You'd think I was two different people. Here I offend without meaning to, just by speaking by mind. At work I am often condemned for being "too nice". I am "soft", apparently, "afraid of confrontation". Which is total shit, of course. I am just more cautious at work because I know that truth is one commodity that isn't valued in the workplace, unless your truth happens to coincide with the boss' truth. So many managers in the world of work--and it's not a new thing--are like Shakespeare's King Lear: they want to hear what is convenient and makes them feel good about themselves, and will genuinely believe (because they identify, egotistically, their own cause with the common cause), that somebody who opposes them is making trouble and trying to dismantle the whole apparatus. (Perhaps you aren't drawn to the idea of leading people unless you are vain, insecure and capable of huge, fatuous, self-deceiving rationalisations.)
So, I flatter and deceive to gain advancement? I don't think so; I've been doing the same job in different companies for ten years now, so I'm hardly rising like a comet through the ranks by fair or foul means. But I do hold my tongue. Doing so is probably the prime cause of the stress I carry away from work with me, into my otherwise serene life of friends and country hikes and books-and-pinball in the Lookout. And given my union advocacy and strong views about Capitalism I probably have to be more cautious than most. They say it's a free country, kids, but scratch the surface of any democracy and it's you who'll wind up bleeding. I am even a little nervous about setting these views down here; but I've got to be able to free my mind of it somewhere.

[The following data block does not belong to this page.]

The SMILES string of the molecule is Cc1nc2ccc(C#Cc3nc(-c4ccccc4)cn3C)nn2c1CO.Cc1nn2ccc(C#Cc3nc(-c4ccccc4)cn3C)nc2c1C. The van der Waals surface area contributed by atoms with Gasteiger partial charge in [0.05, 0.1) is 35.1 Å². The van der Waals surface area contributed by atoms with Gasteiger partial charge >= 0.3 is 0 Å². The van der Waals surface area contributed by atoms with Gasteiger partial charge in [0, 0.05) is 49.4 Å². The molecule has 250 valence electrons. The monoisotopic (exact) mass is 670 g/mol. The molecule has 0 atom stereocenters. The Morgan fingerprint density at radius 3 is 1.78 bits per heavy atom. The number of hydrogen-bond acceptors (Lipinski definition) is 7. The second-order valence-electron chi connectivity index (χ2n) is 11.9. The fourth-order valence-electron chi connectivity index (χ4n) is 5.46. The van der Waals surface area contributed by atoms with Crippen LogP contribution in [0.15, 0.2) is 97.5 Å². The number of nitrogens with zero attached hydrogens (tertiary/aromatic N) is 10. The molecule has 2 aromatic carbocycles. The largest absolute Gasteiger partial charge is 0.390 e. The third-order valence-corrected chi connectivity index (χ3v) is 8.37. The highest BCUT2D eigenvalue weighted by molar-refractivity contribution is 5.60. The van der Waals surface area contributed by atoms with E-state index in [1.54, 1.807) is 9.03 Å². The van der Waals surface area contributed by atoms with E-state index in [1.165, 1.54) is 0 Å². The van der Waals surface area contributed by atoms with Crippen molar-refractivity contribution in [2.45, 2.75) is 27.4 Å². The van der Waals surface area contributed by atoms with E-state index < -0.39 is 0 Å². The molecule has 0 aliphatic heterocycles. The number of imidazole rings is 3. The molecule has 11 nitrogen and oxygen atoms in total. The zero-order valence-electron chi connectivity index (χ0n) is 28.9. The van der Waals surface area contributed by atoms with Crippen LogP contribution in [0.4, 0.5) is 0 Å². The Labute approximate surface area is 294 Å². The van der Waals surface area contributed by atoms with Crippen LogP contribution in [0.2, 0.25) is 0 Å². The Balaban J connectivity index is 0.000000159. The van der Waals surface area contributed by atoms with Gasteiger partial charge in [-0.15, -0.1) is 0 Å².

Some have said I am an idealogue. I probably am, though my views are more complex than most of my critics seem capable of understanding. Some who know me well have accused me of reducing human beings to black-and-white stereotypes of good and evil, primarily on the basis of their economic position. I don't think that is true, since Bob Dylan and Willie Nelson are great heroes of mine and they are tremendously rich, and I have an instinctive snobbish dislike of uneducated working class people spitting in the street and chomping burgers on buses (I'm not proud of that, but it's there). But I do see the relationship between rich bosses and struggling employees as a contentious one, based on exploitation and oppression, one the boss dominates by conning and bullying the employee into obedience (this is largely the state of the workplace in modern Britain); I do see their relationship as one in which the employee must at all times be alert, looking out for the con, and prepared to defend himself or herself to protect his (her) own interests. If the interests of employer and employee are synonymous, as the rich Capitalist would have us believe, I'm a Dutchman.
So I will usually side with my fellow employees at work, unless they have made a client pregnant or stolen a hundred quid from the cash box. Which sometimes gives me the appearance, to my bosses, of being over-conciliatory, not having as much spine as colleagues who don't mind bawling out a fellow employee within earshot of the manager to show how well they're doing personally. "Look at me, boss, I don't mind endangering someone else's income by exposing them to you. Now, how about that bonus, eh?" I do mind, unfortunately. I don't necessarily want my fellow employees to be my friends, but I do want to be a friend of the man I see in the bathroom mirror in the morning when I get out of bed and decide not to shave again.
I wonder if there'll be more brotherhood in the workplace when the New Depression hits and these workplace prefects and sell-out bullies realise they need a bit of back-up to protect their own previously-secure incomes.